In June of 2018, I attended Learn 2 get hired. It was my first Tech under twenty event and it was pivotal for my high school experience. I had joined my school’s Tech Under Twenty chapter in November of 2017, and 6 months later I was equipped with a resume and some pitching practice to try and get a summer internship. The executives of the chapter at the time told me this event was a great opportunity to get work experience in the tech field, as I would pitch myself to over 12 employers. I was excited.
The first day was a preparatory day. It consisted of presentations and activities meant to get participants ready for the interviews that were going to take place the next week. Some of these include a presentation by Denys Linkov, an interview with a young Microsoft employee and a Q&A session with a business on the topic of recruitment. These helped me understand who it is that these businesses are looking for and how they choose someone to work with, as well as important steps to take, such as following-up with an employer. My favourite presentation was one made by Rick Stomphorst where he explained what makes a good resume, giving specific examples of good and bad resume practices. I really enjoyed listening to the presentation because it was very to the point and there wasn’t a single moment that wasn’t valuable to me. Some of the things he mentioned were how little time employers have to look at your resume in particular, and that if they aren’t impressed with the first 3 things they read on your page, they move on, along with explaining how to format a resume correctly and to be concise. After the presentations were over, we were given some time to network with everyone who attended, which along with other students under twenty, included some businesses looking to hire the next week. I spoke to Rick Stomphorst and handed him a copy of my resume that I was going to present. His comments were mostly positive, simply suggesting to move around a section within my resume further up the page. I was relieved and pleasantly surprised by this, because my chapter executives were correct in their advice, and that my time in chapter meetings had not gone to waste. I came out of the first learn 2 get hired session with a newfound confidence in my resume, and a clear idea of the pace and goals around the kind of ‘speed-dating’ format of the pitching.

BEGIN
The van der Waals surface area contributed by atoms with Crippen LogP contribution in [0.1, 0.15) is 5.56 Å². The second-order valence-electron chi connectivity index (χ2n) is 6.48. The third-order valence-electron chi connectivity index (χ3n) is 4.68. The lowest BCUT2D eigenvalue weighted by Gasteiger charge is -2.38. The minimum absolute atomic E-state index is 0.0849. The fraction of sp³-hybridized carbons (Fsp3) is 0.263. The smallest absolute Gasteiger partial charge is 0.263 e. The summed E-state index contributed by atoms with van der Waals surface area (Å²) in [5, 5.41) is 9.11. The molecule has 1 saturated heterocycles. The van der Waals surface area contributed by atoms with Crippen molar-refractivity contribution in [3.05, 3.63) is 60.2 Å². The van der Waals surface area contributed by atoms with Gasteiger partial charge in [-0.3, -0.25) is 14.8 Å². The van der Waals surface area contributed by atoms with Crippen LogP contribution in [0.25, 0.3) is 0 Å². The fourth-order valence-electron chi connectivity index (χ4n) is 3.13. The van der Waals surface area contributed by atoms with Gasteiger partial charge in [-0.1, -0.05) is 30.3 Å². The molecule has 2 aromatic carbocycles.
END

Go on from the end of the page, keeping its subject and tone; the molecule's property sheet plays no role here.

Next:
The second day went comparatively fast, in my mind anyway. We were given an intro presentation and then all the participants were paired at a seat with an employer. We had around 5 minutes to pitch ourselves, before we moved on to a different employer. I always started with a greeting and an offering of my resume to the employer, and they would usually give me a business card. Since my educational credentials were only that of grade 11 computer science, I tried to focus on my project endeavors when talking about myself. I also tried to ask relevant questions, those being questions that further detail who the employer is looking for, and what the employer’s goals were. Even though the 5 minutes zipped by in what felt like an instant, I was never left without a decent idea of the employer’s goals and my general impression on them. I believe that this was because I had thoroughly rehearsed my pitch both during chapter meetings and at home.
After pitching was done, I had about 5 – 6 employers that I was very interested in working with. In a 4-6 day period after the event, I sent follow-up emails to them, asking about a potential time to meet. An employer named Michelle from Kidictive Inc. agreed to meet and I eventually got a summer internship at their startup, doing mobile development for an app they were planning. I was ecstatic.
After an amazing experience, I can say with confidence that Learn 2 Get hired was integral to my high school experience as it gave me invaluable work experience, taught me how to properly present myself and spurred me to become more involved with Tech Under Twenty, because I was, and to this day still am, adamant that Learn 2 get hired is a one in a lifetime opportunity that hard-working students deserve.